Armed violence kills up to 2,000 people every day. The Arms Trade Treaty (ATT) is a potential ground-breaking humanitarian treaty that would regulate the international trade in conventional weapons.
After years of campaigning to make this goal a reality, negotiations to agree an ATT took place at a United Nations (UN) conference in New York in July 2012. 170 countries took part, but the treaty needed to be adopted by consensus, meaning that just one country could effectively veto a deal. In the end, despite most states favouring a strong treaty, negotiations sadly ended on 28 July 2012 with no agreement.
However, the draft treaty remains and the UN General Assembly has decided to convene a final conference on the ATT in March 2013 to conclude the work begun in July 2012.
Oxfam, as part of the Control Arms coalition, is calling on member states to demand a strong treaty.
Counting down to an Arms Trade Treaty that saves lives
In preparation for the UN negotiations in July 2012, Oxfam produced a series of briefing papers on a number of the key elements of the proposed Treaty.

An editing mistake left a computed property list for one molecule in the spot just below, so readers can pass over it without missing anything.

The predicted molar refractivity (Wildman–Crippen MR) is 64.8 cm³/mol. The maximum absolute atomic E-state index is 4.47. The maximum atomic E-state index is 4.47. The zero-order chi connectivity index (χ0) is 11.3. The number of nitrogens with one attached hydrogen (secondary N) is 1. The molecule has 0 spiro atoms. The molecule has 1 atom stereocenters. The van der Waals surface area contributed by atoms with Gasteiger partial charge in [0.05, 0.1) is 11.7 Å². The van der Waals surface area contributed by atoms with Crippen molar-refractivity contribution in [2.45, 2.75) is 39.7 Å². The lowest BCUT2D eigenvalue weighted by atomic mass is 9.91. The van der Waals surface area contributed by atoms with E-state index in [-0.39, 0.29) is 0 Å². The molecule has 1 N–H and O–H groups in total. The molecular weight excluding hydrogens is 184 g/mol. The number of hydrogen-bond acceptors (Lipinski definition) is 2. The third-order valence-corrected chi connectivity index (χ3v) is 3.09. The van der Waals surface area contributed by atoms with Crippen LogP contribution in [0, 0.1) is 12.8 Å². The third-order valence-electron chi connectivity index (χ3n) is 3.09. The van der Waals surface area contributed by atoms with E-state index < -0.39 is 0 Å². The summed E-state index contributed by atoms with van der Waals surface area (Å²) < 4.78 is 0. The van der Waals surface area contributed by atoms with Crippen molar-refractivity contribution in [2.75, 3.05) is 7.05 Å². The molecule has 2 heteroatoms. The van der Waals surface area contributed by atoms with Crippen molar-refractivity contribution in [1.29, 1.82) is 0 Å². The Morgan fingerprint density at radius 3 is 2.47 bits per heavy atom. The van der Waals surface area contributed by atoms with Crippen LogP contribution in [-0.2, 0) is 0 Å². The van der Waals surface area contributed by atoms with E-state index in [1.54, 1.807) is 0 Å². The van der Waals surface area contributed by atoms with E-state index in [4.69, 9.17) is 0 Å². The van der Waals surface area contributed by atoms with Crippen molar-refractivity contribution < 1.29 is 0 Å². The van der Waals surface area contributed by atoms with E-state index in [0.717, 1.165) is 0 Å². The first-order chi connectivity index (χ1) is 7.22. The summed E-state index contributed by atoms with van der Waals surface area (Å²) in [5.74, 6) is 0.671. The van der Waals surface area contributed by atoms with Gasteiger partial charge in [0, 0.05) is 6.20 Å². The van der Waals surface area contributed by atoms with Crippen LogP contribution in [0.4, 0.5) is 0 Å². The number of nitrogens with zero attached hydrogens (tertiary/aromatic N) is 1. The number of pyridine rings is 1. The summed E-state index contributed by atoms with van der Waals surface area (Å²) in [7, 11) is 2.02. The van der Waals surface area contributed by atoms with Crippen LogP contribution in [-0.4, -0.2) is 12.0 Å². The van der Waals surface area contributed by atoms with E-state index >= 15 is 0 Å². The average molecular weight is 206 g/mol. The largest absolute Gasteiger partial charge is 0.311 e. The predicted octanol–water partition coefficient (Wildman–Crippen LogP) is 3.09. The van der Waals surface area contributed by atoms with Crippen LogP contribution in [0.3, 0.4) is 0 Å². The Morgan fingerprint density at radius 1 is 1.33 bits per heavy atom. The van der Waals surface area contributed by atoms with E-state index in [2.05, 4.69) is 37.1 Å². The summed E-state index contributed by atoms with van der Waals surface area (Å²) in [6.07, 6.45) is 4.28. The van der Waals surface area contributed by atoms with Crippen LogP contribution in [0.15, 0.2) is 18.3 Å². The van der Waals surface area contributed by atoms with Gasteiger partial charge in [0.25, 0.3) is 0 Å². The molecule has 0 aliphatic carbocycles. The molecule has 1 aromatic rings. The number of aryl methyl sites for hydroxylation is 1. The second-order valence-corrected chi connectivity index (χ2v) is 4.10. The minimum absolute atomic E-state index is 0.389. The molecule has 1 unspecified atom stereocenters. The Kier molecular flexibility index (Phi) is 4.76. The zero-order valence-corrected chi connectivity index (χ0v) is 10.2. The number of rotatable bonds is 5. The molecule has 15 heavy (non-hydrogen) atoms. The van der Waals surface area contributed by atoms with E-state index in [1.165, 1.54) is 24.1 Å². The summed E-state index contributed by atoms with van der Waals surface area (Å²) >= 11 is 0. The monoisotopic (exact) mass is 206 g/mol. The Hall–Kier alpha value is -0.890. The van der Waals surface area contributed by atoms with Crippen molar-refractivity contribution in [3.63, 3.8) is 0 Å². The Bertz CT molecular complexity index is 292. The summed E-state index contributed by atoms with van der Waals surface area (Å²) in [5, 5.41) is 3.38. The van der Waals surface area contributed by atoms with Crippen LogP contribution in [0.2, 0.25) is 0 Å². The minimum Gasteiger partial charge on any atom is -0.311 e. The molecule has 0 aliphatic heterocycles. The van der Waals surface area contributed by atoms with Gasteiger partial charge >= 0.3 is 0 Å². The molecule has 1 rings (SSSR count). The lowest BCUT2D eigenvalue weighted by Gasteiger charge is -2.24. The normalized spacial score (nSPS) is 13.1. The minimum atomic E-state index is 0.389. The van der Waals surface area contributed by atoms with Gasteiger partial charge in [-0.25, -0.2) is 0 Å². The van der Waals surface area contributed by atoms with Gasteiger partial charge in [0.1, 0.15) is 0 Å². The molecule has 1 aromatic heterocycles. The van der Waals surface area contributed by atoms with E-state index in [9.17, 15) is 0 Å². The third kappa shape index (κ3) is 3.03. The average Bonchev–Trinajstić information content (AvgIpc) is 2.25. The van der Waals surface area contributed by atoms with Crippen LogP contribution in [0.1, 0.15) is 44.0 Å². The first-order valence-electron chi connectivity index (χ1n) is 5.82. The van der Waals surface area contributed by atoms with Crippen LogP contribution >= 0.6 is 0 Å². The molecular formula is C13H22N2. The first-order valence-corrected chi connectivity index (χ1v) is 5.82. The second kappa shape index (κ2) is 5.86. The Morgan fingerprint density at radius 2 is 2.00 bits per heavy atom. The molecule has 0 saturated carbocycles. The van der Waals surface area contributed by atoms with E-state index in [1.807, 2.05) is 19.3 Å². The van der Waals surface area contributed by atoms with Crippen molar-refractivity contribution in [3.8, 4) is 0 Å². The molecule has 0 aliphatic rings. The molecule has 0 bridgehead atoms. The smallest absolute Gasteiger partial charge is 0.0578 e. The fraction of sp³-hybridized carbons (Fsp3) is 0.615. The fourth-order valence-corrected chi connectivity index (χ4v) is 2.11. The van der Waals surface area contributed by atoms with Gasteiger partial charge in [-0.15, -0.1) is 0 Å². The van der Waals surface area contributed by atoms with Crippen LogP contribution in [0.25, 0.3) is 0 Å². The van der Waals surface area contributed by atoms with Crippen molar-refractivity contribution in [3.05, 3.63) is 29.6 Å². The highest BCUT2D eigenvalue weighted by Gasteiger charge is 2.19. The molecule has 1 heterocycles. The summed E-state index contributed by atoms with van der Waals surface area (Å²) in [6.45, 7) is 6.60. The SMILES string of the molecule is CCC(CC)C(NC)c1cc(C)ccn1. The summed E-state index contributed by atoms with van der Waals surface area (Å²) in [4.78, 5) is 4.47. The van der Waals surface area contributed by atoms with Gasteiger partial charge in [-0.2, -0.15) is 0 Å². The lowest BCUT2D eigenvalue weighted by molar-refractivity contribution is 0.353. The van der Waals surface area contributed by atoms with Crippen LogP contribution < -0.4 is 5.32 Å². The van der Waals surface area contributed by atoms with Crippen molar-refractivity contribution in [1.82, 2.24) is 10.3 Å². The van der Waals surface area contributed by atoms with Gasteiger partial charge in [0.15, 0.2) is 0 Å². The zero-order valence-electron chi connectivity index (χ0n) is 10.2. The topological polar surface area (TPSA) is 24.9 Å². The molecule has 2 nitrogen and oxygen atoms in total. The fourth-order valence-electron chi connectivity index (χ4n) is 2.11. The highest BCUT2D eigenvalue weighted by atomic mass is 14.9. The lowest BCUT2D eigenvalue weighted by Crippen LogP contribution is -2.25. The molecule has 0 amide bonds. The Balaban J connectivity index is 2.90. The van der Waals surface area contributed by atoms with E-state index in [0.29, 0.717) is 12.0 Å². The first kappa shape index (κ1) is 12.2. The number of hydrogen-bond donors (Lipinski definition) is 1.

1. The Devil is in the Detail - why the language of the Treaty should be robust and comprehensive.
2. Stop a Bullet, Stop a War - the need for the sale of ammunition to be included in the Treaty.
3. Piecing It All Together - why weapons parts and components should also be regulated by the Treaty.
4. Armed Robbery - how the poorly regulated arms trade directly impacts on poverty.
Oxfam's Arms Trade Treaty eBook
You can download the eBook for free from this website. It's also available at Amazon's Kindle store and Apple's iBookstore.
Other Arms Trade Treaty publications
Oxfam has been campaigning for an Arms Trade Treaty since 2003. Here are some of our backlist publications that explain the need for this legislation.
Sign the Arms Trade Treaty petition today.
Visit the Control Arms website for more campaign actions.